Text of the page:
The overnight necessity of face masks has created an opportunity for brands to sell in a new accessory category. But it’s also created an opportunity for counterfeiters.
There’s been a mass influx of counterfeit face masks, emblazoned with the logos of prominent luxury brands like Gucci, Fendi and Burberry. Like other fakes, they proliferate on both smaller online stores and on some of the biggest marketplaces around, like Amazon. In June, New Orleans authorities seized more than 2,000 masks with designer logos that were being shipped into the city, and sites like Frill Masks openly sell masks with Fendi logo prints for $10. These masks, plastered with big Chanel logos and iconic Louis Vuitton prints, have been spotted on New Yorkers, in neighborhoods from SoHo and the Upper West Side.
On Amazon, a quick search of “designer masks” brings up a results page featuring a faux-Burberry mask that apes the brand’s signature tartan print. Most of the fake masks available out there sell for less than $20, and range from being covered in a print of the brand’s logo to using extremely similar patterns and aesthetics.
Counterfeits are common across categories, but Rania Sedhom, an attorney at Sedhom Law Group, said that the brazenness of fake masks comes from the fact that it’s a new category and there’s a lot of demand right now.
“Honestly, I just don’t think a lot of people are monitoring it right now,” Sedhom said. “It’s just as illegal as any other form of counterfeiting, obviously, but there’s just so much going on and brands don’t always have the bandwidth to track down every counterfeiter.”
These fake masks are also proliferating on Etsy, where hundreds of masks with Louis Vuitton and Chanel logos, among others, are available. They’re also showing up in Google search results. Incopro, a company that helps brands prevent counterfeiting, has been petitioning Google to do a better job with handling these flagrant counterfeits, but the search giant has been slow to move on it. Incopro estimated that more than 56% of traffic to counterfeit websites comes from Google Searches.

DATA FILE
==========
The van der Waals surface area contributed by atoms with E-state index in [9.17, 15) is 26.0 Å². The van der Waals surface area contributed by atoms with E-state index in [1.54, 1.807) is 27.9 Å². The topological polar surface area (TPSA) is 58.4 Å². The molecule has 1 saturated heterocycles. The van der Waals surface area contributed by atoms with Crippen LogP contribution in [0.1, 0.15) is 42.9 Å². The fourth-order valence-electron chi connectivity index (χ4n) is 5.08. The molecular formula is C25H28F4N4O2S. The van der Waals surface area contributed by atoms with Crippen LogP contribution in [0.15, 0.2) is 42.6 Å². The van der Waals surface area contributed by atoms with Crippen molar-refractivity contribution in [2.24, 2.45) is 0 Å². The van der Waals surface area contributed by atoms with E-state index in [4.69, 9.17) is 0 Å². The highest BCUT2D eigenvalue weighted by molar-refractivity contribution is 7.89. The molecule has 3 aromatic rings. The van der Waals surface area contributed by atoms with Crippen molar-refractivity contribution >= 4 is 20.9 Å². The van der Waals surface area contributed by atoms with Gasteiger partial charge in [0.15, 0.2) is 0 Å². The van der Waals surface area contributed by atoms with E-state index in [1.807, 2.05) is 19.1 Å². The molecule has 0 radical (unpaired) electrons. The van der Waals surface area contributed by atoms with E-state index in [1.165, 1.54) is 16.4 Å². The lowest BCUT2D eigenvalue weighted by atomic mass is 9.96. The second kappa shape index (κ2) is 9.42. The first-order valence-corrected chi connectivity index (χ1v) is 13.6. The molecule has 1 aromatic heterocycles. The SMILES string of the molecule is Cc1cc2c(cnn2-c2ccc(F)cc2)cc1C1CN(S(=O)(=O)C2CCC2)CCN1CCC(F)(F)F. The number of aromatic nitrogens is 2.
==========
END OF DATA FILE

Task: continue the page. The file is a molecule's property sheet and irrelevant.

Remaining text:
“Google can do more to prevent counterfeiting by removing search results for websites that lead consumers to counterfeits,” said Simon Baggs, Incopro CEO. “Google has previously said that trademark owners must [file a lawsuit] to combat listings by sites in organic search. Now, [as of June 11,] Google has shifted to say it will remove individual URLs for counterfeits that infringe on trademarks.”
Masks are particularly fraught, Sedhom said. It’s one thing to make a copy of an existing product, like a handbag, but for brands like Burberry which do not offer any branded face masks for purchase, a fake mask puts the brand’s name into a category it has no interest in being associated with.
And while big marketplaces like Amazon and Google have shown some interest in curbing counterfeits, there’s still much more to do. For example, Amazon still allows trademark bidding, the act of purchasing a brand’s name to use as a search term. It’s the reason that searching “Burberry” on Amazon can bring up obvious knockoffs, even though the word “Burberry” is never used in the product description. It’s a common tactic for counterfeiters on Amazon.
Amazon has made some attempts to curb counterfeits on its platform, including filing a joint lawsuit with Valentino against a counterfeiter and creating a Counterfeit Crimes Unit in June to crack down on counterfeits, but brands are still wary of Amazon due to the prevalence of fakes on the site. Amazon, Etsy and Google did not respond to requests for comment on this story.
The marketplaces can be slow to act on transgressions, giving counterfeiters the advantage of speed.
“Speed is always a strength of counterfeiters,” Sedhom said. “They can move quickly, and there’s such high demand right now for masks. It makes perfect sense that they would strike and go for high-profile brand names. It’s the way counterfeiting always works. Nothing has really changed except that it’s a new product now.”